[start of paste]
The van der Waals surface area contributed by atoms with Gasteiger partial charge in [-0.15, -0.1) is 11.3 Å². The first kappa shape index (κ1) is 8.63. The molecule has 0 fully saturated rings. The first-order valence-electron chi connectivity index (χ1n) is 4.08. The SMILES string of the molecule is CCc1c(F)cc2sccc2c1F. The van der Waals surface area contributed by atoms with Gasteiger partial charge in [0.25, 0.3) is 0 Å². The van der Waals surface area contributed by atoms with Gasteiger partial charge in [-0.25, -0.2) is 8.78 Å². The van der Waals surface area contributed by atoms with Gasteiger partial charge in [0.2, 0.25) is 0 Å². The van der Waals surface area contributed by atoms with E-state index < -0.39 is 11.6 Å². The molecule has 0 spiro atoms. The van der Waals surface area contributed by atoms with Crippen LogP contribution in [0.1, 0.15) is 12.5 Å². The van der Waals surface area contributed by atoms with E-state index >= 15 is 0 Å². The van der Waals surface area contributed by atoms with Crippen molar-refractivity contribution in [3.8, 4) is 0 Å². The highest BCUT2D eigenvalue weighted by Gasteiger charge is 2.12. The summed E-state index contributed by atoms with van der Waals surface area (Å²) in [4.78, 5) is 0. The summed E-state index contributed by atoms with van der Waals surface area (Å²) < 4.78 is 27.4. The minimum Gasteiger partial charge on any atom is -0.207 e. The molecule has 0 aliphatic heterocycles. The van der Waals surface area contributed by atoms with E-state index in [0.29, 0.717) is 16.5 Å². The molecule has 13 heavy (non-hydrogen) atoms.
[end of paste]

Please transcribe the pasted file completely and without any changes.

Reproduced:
The van der Waals surface area contributed by atoms with Gasteiger partial charge in [-0.15, -0.1) is 11.3 Å². The first kappa shape index (κ1) is 8.63. The molecule has 0 fully saturated rings. The first-order valence-electron chi connectivity index (χ1n) is 4.08. The SMILES string of the molecule is CCc1c(F)cc2sccc2c1F. The van der Waals surface area contributed by atoms with Gasteiger partial charge in [0.25, 0.3) is 0 Å². The van der Waals surface area contributed by atoms with Gasteiger partial charge in [-0.25, -0.2) is 8.78 Å². The van der Waals surface area contributed by atoms with Gasteiger partial charge in [0.2, 0.25) is 0 Å². The van der Waals surface area contributed by atoms with E-state index < -0.39 is 11.6 Å². The molecule has 0 spiro atoms. The van der Waals surface area contributed by atoms with Crippen LogP contribution in [0.1, 0.15) is 12.5 Å². The van der Waals surface area contributed by atoms with E-state index >= 15 is 0 Å². The van der Waals surface area contributed by atoms with Crippen molar-refractivity contribution in [3.8, 4) is 0 Å². The highest BCUT2D eigenvalue weighted by Gasteiger charge is 2.12. The summed E-state index contributed by atoms with van der Waals surface area (Å²) in [4.78, 5) is 0. The summed E-state index contributed by atoms with van der Waals surface area (Å²) < 4.78 is 27.4. The minimum Gasteiger partial charge on any atom is -0.207 e. The molecule has 0 aliphatic heterocycles. The van der Waals surface area contributed by atoms with E-state index in [0.29, 0.717) is 16.5 Å². The molecule has 13 heavy (non-hydrogen) atoms.